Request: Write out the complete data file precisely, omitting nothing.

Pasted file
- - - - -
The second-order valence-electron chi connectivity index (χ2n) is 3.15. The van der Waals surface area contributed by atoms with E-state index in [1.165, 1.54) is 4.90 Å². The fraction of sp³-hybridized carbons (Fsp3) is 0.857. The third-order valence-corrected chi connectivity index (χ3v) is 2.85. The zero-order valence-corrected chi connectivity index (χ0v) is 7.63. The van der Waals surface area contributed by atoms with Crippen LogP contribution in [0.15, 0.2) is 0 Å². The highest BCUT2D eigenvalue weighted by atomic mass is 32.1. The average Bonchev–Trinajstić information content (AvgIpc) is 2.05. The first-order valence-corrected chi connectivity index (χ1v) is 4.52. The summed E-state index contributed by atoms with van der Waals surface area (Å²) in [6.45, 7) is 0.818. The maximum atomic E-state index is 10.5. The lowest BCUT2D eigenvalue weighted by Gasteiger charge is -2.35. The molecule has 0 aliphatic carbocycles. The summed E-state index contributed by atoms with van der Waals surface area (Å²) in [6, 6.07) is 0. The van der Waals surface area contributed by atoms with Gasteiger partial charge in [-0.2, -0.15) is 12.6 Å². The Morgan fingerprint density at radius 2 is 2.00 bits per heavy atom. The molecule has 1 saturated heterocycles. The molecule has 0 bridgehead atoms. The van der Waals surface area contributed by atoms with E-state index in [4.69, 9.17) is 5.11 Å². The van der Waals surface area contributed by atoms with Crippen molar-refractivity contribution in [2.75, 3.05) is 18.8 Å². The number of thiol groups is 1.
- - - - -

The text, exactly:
The second-order valence-electron chi connectivity index (χ2n) is 3.15. The van der Waals surface area contributed by atoms with E-state index in [1.165, 1.54) is 4.90 Å². The fraction of sp³-hybridized carbons (Fsp3) is 0.857. The third-order valence-corrected chi connectivity index (χ3v) is 2.85. The zero-order valence-corrected chi connectivity index (χ0v) is 7.63. The van der Waals surface area contributed by atoms with Crippen LogP contribution in [0.15, 0.2) is 0 Å². The highest BCUT2D eigenvalue weighted by atomic mass is 32.1. The average Bonchev–Trinajstić information content (AvgIpc) is 2.05. The first-order valence-corrected chi connectivity index (χ1v) is 4.52. The summed E-state index contributed by atoms with van der Waals surface area (Å²) in [6.45, 7) is 0.818. The maximum atomic E-state index is 10.5. The lowest BCUT2D eigenvalue weighted by Gasteiger charge is -2.35. The molecule has 0 aliphatic carbocycles. The summed E-state index contributed by atoms with van der Waals surface area (Å²) in [6, 6.07) is 0. The van der Waals surface area contributed by atoms with Gasteiger partial charge in [-0.2, -0.15) is 12.6 Å². The Morgan fingerprint density at radius 2 is 2.00 bits per heavy atom. The molecule has 1 saturated heterocycles. The molecule has 0 bridgehead atoms. The van der Waals surface area contributed by atoms with E-state index in [4.69, 9.17) is 5.11 Å². The van der Waals surface area contributed by atoms with Crippen molar-refractivity contribution in [2.75, 3.05) is 18.8 Å². The number of thiol groups is 1.